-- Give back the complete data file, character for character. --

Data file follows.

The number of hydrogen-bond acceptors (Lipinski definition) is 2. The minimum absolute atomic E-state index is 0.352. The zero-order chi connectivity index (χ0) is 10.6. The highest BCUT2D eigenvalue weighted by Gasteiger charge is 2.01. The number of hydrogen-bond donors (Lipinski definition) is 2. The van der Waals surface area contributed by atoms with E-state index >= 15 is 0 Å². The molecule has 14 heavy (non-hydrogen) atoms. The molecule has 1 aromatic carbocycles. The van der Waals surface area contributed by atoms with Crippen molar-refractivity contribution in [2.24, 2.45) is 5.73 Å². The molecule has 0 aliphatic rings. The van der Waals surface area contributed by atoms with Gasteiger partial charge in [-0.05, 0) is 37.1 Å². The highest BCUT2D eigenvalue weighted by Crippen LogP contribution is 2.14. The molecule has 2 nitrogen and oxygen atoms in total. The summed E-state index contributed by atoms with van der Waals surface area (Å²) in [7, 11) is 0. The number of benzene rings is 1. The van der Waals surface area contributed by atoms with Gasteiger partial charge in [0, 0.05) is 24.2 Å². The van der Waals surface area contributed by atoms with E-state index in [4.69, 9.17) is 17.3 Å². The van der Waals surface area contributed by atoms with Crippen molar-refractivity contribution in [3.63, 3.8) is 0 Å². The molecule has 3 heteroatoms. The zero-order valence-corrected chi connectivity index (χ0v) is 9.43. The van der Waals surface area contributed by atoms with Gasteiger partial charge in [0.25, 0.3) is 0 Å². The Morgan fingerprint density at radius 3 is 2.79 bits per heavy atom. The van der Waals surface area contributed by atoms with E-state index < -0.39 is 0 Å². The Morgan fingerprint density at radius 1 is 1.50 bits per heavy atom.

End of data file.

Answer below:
The number of hydrogen-bond acceptors (Lipinski definition) is 2. The minimum absolute atomic E-state index is 0.352. The zero-order chi connectivity index (χ0) is 10.6. The highest BCUT2D eigenvalue weighted by Gasteiger charge is 2.01. The number of hydrogen-bond donors (Lipinski definition) is 2. The van der Waals surface area contributed by atoms with E-state index >= 15 is 0 Å². The molecule has 14 heavy (non-hydrogen) atoms. The molecule has 1 aromatic carbocycles. The van der Waals surface area contributed by atoms with Crippen molar-refractivity contribution in [2.24, 2.45) is 5.73 Å². The molecule has 0 aliphatic rings. The van der Waals surface area contributed by atoms with Gasteiger partial charge in [-0.05, 0) is 37.1 Å². The highest BCUT2D eigenvalue weighted by Crippen LogP contribution is 2.14. The molecule has 2 nitrogen and oxygen atoms in total. The summed E-state index contributed by atoms with van der Waals surface area (Å²) in [7, 11) is 0. The number of benzene rings is 1. The van der Waals surface area contributed by atoms with Gasteiger partial charge in [0, 0.05) is 24.2 Å². The van der Waals surface area contributed by atoms with E-state index in [4.69, 9.17) is 17.3 Å². The van der Waals surface area contributed by atoms with Crippen molar-refractivity contribution in [3.63, 3.8) is 0 Å². The molecule has 3 heteroatoms. The zero-order valence-corrected chi connectivity index (χ0v) is 9.43. The van der Waals surface area contributed by atoms with Gasteiger partial charge in [0.25, 0.3) is 0 Å². The Morgan fingerprint density at radius 3 is 2.79 bits per heavy atom. The van der Waals surface area contributed by atoms with E-state index < -0.39 is 0 Å². The Morgan fingerprint density at radius 1 is 1.50 bits per heavy atom.